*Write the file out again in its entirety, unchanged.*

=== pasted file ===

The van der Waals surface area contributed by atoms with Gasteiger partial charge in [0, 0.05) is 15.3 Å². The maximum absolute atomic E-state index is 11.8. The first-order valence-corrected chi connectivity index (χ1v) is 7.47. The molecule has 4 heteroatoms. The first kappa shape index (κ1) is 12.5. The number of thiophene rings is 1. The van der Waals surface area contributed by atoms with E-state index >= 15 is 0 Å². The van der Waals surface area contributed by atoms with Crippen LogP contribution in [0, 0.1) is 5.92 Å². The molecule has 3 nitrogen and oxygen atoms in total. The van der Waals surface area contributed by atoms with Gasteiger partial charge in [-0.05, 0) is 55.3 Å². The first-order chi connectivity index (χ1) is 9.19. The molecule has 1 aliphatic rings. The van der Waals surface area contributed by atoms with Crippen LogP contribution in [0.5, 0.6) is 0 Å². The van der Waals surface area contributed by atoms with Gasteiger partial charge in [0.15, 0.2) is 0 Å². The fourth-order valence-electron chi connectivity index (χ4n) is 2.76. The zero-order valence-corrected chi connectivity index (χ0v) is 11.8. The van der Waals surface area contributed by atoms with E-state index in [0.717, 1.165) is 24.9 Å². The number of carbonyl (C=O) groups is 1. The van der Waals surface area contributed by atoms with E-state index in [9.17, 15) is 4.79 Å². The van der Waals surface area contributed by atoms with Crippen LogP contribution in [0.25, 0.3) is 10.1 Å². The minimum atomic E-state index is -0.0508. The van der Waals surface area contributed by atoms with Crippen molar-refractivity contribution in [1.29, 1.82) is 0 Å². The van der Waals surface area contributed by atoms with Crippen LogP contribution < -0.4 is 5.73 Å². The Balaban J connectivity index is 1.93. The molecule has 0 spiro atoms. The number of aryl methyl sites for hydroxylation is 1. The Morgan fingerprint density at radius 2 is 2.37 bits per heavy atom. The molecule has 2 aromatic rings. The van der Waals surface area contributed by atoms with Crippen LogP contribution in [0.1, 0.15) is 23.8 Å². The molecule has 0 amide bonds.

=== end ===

The van der Waals surface area contributed by atoms with Gasteiger partial charge in [0, 0.05) is 15.3 Å². The maximum absolute atomic E-state index is 11.8. The first-order valence-corrected chi connectivity index (χ1v) is 7.47. The molecule has 4 heteroatoms. The first kappa shape index (κ1) is 12.5. The number of thiophene rings is 1. The van der Waals surface area contributed by atoms with E-state index >= 15 is 0 Å². The van der Waals surface area contributed by atoms with Crippen LogP contribution in [0, 0.1) is 5.92 Å². The molecule has 3 nitrogen and oxygen atoms in total. The van der Waals surface area contributed by atoms with Gasteiger partial charge in [-0.05, 0) is 55.3 Å². The first-order chi connectivity index (χ1) is 9.19. The molecule has 1 aliphatic rings. The van der Waals surface area contributed by atoms with Crippen LogP contribution in [0.5, 0.6) is 0 Å². The van der Waals surface area contributed by atoms with Gasteiger partial charge in [0.15, 0.2) is 0 Å². The fourth-order valence-electron chi connectivity index (χ4n) is 2.76. The zero-order valence-corrected chi connectivity index (χ0v) is 11.8. The van der Waals surface area contributed by atoms with E-state index in [0.717, 1.165) is 24.9 Å². The number of carbonyl (C=O) groups is 1. The van der Waals surface area contributed by atoms with E-state index in [9.17, 15) is 4.79 Å². The van der Waals surface area contributed by atoms with Crippen LogP contribution in [0.25, 0.3) is 10.1 Å². The minimum atomic E-state index is -0.0508. The van der Waals surface area contributed by atoms with Crippen molar-refractivity contribution in [1.29, 1.82) is 0 Å². The van der Waals surface area contributed by atoms with Crippen LogP contribution < -0.4 is 5.73 Å². The Balaban J connectivity index is 1.93. The molecule has 0 spiro atoms. The number of aryl methyl sites for hydroxylation is 1. The Morgan fingerprint density at radius 2 is 2.37 bits per heavy atom. The molecule has 2 aromatic rings. The van der Waals surface area contributed by atoms with Crippen LogP contribution in [0.1, 0.15) is 23.8 Å². The molecule has 0 amide bonds.